Whether it's voice calls, video conferencing or online games, services that rely on a steady WiFi connection could be slowed or interrupted by LTE-U. It could affect schools, libraries, homeowners and small businesses.
LTE-U's designers say they've implemented safeguards to ensure that it co-exists peacefully with WiFi. For instance, LTE-U turns on only when the cellular network is full and needs extra capacity. Even then, it can only help a device download data — it doesn't have the ability to upload it.
"We're very excited about LTE-U," said Dean Brenner, Qualcomm's senior vice president of government affairs. "It's been designed from the ground up to be a very good neighbor to WiFi, and in many cases, actually improves WiFi throughput."
A device running LTE-U will first look for the least occupied WiFi channel to minimize the chances of interrupting WiFi. And then it calculates, based on the number of other devices sharing the channel, what proportion of the time it's allowed to be active on it. If there are three WiFi-based tablets and an LTE-U smartphone on the same channel, the smartphone will adjust itself to talk only a quarter of the time.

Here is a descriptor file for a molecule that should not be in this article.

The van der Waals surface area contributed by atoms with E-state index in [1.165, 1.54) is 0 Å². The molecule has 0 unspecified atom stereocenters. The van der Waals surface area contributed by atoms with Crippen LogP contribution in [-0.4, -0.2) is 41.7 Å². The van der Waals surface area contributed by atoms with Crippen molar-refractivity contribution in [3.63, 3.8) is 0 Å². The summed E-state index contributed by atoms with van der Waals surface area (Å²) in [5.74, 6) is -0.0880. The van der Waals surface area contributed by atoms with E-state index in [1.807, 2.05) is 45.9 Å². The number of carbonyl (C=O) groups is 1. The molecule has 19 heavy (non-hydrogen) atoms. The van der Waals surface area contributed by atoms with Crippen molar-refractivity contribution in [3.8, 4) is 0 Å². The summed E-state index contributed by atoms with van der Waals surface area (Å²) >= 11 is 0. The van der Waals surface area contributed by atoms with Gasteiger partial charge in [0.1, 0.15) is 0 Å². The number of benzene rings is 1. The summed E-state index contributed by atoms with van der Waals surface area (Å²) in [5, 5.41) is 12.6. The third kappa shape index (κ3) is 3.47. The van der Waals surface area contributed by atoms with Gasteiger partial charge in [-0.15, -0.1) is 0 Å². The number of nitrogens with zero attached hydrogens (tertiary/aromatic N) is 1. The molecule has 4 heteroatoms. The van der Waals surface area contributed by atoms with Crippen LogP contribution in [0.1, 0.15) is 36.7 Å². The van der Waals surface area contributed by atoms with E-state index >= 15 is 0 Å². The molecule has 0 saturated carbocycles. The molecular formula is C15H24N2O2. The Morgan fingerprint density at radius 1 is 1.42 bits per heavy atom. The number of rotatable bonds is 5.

Even this may not help much when WiFi is experiencing heavy use, said Clint Brown, a director of wireless initiatives at Broadcom and the vice chair for the WiFi Alliance.
"It may look for a clear channel," Brown said. "But once it's on a clear channel, odds are the way it provides fairness may be about how much time you use the channel rather than whether there's traffic."
Telecom industry officials say their efforts at designing a sharing mechanism that works is evidence of their goodwill toward WiFi. After all, cellular providers rely on it, too.
One official for a large telecom company said that under the current rules, his firm could roll out the existing LTE on unlicensed airwaves today, but the resulting interference would make it a horrible experience — hence all of the work to develop LTE-U, which will be more polite.
This fight is already settled — overseas, anyway
In places like Europe and Japan, strict rules on mobile data require carriers' technology to listen before talking, just like WiFi does by default. To meet that standard, a version of LTE-U called LAA, or License-Assisted Access, is being designed. An added benefit is that LAA is capable of uploads and downloads, unlike LTE-U.
So why doesn't the U.S. cellular industry adopt that standard? The companies say they don't want to wait around for LAA to be finalized when the demand for cellular data is growing so quickly.